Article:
Reference to the astral plane, or Kâmaloka as it is called in Sanskrit, has frequently been made by Theosophical writers, and a good deal of information on the subject of this realm of nature is to be found scattered here and there in our books; but there is not, so far as I am aware, any single volume to which one can turn for a complete summary of the facts at present known to us about this interesting region. The object of this manual is to collect and make some attempt to arrange this scattered information, ...
Reference to the astral plane, or Kâmaloka as it is called in Sanskrit, has frequently been made by Theosophical writers, and a good deal of information on the subject of this realm of nature is to be found scattered here and there in our books; but there is not, so far as I am aware, any single volume to which one can turn for a complete summary of the facts at present known to us about this interesting region. The object of this manual is to collect and make some attempt to arrange this scattered information, and also to supplement it slightly in cases where new facts have come to our knowledge. It must be understood that any such additions are only the result of the investigations of a few explorers, and must not, therefore, be taken as in any way authoritative, but are given simply for what they are worth. On the other hand every precaution in our power has been taken to ensure accuracy, no fact, old or new, being admitted to this manual unless it has been confirmed by the testimony of at least two independent trained investigators among ourselves, and has also been passed as correct by older students whose knowledge on these points is necessarily much greater than ours. It is hoped, therefore, that this account of the astral plane, though it cannot be considered as quite complete, may yet be found reliable as far as it goes.
The first point which it is necessary to make clear in describing this astral plane is its absolute reality. Of course in using that word I am not speaking from that metaphysical standpoint from which all but the One Unmanifested is unreal because impermanent; I am using the word in its plain, every-day sense, and I mean by it that the objects and inhabitants of the astral plane are real in exactly the same way as our own bodies, our furniture, our houses or monuments are real—as real as Charing Cross, to quote an expressive remark from one of the earliest Theosophical works. They will no more endure for ever than will objects on the physical plane, but they are nevertheless realities from our point of view while they last—realities which we cannot afford to ignore merely because the majority of mankind is as yet unconscious, or but vaguely conscious, of their existence.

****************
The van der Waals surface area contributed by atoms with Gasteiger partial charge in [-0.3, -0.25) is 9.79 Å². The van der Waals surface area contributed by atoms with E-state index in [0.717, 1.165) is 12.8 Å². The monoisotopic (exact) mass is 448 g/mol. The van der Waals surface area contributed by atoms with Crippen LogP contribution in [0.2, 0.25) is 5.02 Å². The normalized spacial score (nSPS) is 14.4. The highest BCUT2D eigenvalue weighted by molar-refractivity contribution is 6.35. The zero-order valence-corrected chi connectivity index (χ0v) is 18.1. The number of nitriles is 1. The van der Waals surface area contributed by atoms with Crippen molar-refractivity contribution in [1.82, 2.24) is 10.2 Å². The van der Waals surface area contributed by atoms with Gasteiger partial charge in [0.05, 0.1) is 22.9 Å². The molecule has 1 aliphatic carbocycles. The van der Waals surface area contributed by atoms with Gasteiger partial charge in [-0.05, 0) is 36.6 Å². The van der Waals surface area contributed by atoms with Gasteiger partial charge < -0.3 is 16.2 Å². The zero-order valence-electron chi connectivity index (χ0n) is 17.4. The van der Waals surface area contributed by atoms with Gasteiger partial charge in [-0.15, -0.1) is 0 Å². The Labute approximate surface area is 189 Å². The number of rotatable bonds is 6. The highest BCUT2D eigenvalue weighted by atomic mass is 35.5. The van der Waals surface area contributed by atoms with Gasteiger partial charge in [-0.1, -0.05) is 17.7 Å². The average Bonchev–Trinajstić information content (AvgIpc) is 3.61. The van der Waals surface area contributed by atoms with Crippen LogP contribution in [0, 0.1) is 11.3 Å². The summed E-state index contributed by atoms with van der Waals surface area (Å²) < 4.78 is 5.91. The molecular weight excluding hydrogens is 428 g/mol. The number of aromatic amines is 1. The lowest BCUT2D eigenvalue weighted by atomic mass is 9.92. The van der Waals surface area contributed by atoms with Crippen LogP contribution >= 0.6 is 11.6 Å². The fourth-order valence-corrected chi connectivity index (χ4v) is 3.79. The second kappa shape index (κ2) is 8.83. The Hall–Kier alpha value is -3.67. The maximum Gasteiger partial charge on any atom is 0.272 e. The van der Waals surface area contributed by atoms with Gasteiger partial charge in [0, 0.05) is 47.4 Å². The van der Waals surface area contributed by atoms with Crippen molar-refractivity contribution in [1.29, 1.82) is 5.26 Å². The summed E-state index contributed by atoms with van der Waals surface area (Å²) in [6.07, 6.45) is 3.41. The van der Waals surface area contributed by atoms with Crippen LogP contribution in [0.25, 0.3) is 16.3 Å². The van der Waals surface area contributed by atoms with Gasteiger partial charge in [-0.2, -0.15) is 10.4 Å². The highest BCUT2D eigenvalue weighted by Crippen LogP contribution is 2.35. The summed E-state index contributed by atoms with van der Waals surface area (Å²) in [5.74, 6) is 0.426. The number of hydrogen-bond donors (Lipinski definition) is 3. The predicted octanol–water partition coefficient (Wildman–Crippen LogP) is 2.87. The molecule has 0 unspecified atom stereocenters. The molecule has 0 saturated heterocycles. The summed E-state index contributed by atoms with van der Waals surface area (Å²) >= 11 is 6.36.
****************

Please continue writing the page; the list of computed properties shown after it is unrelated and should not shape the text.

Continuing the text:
There appears to be considerable misunderstanding even among Theosophical students upon this question of the reality of the various planes of the universe. This may perhaps be partly due to the fact that the word "plane" has occasionally been very loosely used in our literature—writers speaking vaguely of the mental plane, the moral plane, and so on; and this vagueness has led many people to suppose that the information on the subject which is to be found in Theosophical books is inexact and speculative—a mere hypothesis incapable of definite proof. No one can get a clear conception of the teachings of the Wisdom-Religion until he has at any rate an intellectual grasp of the fact that in our solar system there exist perfectly definite planes, each with its own matter of different degrees of density, and that some of these planes can be visited and observed by persons who have qualified themselves for the work, exactly as a foreign country might be visited and observed; and that, by comparison of the observations of those who are constantly working on these planes, evidence can be obtained of their existence and nature at least as satisfactory as that which most of us have for the existence of Greenland or Spitzbergen. The names usually given to these planes, taking them in order of materiality, rising from the denser to the finer, are the physical, the astral, the devachanic, the sushuptic, and the nirvânic. Higher than this last are two others, but they are so far above our present power of conception that for the moment they may be left out of consideration. Now it should be understood that the matter of each of these planes differs from that of the one below it in the same way as, though to a much greater degree than, vapour differs from solid matter; in fact, the states of matter which we call solid, liquid, and gaseous are merely the three lowest subdivisions of the matter belonging to this one physical plane.